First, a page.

Attorney General Andrew Cuomo will not be accepting the Working Families Party nomination–or certainly not right now.
Cuomo adviser Phil Singer sent out a statement this afternoon saying that the campaign would not submit his name for the WFP convention this weekend on account of “several open issues that need to be considered,” adding that the campaign would “revisit” the issue in September. Without Cuomo on the WFP line, the party would face big trouble, as it would need 50,000 votes in the governor’s race to keep its ballot line going forward (a heavy lift for an unknown candidate).
Here’s the full statement from Singer:
“The Working Families Party Convention is this weekend and we will not be submitting Andrew Cuomo’s name for the nomination. There are several open issues that need to be considered, including but not limited to an ongoing Federal investigation as well as policy and procedural issues. We will revisit the question in September at which time there will be more information available.”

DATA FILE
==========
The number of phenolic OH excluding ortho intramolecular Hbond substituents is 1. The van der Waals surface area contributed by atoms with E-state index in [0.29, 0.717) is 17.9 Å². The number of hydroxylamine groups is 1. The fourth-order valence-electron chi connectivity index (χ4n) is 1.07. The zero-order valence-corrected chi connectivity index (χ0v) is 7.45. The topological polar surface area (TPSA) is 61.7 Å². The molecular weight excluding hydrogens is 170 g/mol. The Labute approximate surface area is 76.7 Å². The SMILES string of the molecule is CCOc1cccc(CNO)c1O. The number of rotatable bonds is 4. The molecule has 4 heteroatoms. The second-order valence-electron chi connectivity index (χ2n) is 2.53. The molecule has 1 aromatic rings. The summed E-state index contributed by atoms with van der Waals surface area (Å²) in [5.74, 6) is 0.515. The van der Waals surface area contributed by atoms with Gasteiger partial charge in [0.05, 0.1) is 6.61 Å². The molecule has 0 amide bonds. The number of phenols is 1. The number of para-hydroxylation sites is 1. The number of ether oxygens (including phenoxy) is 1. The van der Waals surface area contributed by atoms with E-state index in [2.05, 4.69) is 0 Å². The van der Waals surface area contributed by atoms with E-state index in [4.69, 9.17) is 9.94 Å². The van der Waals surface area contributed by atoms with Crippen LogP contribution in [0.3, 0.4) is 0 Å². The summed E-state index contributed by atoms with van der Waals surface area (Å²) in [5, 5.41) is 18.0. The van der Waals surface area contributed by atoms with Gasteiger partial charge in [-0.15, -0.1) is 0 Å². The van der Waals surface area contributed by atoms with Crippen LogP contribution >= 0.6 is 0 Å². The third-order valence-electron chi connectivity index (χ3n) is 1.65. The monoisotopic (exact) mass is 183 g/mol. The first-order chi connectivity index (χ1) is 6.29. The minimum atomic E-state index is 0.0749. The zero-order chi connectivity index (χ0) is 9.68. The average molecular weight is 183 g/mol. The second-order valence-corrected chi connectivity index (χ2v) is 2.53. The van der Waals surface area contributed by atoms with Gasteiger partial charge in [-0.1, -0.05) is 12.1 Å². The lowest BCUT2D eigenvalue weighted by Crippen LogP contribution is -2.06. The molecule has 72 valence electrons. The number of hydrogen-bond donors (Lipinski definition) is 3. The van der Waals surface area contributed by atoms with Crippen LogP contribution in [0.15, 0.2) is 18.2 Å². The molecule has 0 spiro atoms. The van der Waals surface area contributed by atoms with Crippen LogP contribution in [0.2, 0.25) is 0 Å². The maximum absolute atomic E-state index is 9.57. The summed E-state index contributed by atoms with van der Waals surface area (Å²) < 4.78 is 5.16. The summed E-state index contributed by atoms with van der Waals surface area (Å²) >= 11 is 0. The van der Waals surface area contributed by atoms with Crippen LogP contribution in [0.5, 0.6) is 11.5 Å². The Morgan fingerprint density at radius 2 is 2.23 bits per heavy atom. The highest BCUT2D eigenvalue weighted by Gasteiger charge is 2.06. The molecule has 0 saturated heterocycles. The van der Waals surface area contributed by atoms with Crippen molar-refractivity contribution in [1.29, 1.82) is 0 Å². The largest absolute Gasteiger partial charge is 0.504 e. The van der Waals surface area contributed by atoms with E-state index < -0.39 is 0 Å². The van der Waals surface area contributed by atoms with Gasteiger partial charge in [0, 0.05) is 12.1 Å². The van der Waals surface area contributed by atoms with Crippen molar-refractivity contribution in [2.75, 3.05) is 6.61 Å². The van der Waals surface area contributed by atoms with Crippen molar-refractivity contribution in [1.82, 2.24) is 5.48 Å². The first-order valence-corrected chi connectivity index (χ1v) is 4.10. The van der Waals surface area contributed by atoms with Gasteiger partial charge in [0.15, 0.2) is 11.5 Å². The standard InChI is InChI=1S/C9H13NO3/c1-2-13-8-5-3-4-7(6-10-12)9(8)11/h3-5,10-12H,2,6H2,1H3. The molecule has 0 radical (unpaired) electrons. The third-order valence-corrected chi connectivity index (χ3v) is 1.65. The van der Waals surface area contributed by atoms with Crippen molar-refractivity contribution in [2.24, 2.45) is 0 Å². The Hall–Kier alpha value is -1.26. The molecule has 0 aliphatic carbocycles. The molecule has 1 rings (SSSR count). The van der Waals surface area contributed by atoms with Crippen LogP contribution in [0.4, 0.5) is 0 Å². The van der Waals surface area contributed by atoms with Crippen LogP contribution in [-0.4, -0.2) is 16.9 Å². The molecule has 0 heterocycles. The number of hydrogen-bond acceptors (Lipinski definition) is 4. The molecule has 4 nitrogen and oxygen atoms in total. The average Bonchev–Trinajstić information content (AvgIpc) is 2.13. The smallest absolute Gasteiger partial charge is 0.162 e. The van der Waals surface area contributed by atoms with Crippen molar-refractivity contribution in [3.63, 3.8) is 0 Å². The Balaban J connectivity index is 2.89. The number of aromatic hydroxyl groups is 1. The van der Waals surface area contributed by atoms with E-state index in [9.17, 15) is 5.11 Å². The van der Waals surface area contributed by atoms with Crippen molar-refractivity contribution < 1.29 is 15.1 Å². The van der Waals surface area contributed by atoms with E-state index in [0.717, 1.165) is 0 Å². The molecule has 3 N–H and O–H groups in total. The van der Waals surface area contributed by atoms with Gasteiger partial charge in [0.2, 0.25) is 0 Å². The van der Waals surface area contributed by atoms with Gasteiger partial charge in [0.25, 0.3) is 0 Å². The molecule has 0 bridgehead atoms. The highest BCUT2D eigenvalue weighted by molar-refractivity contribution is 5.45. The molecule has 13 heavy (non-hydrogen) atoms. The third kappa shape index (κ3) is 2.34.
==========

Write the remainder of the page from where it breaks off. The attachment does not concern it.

The union-dominated WFP will presumably find a new candidate to carry its flag, though WFP spokesman Dan Levitan sent out a statement suggesting the party would not close the door on Cuomo:
“Andrew Cuomo has informed us that he will not be submitting his name for nomination at our convention. We expect the party’s State Committee will be nominating the best available candidate to stand up for working men and women and the party that represents them. If the occasion arises, we will of course revisit this decision.”
This is good news for the big business and real estate worlds, which generally are opposed to the WFP. Cuomo has taken a rather business-friendly tone lately in his policy plans, and the other party endorsement he took aside from the Democrats is the line of the Independence Party, which has been working with the real estate industry and other business groups.
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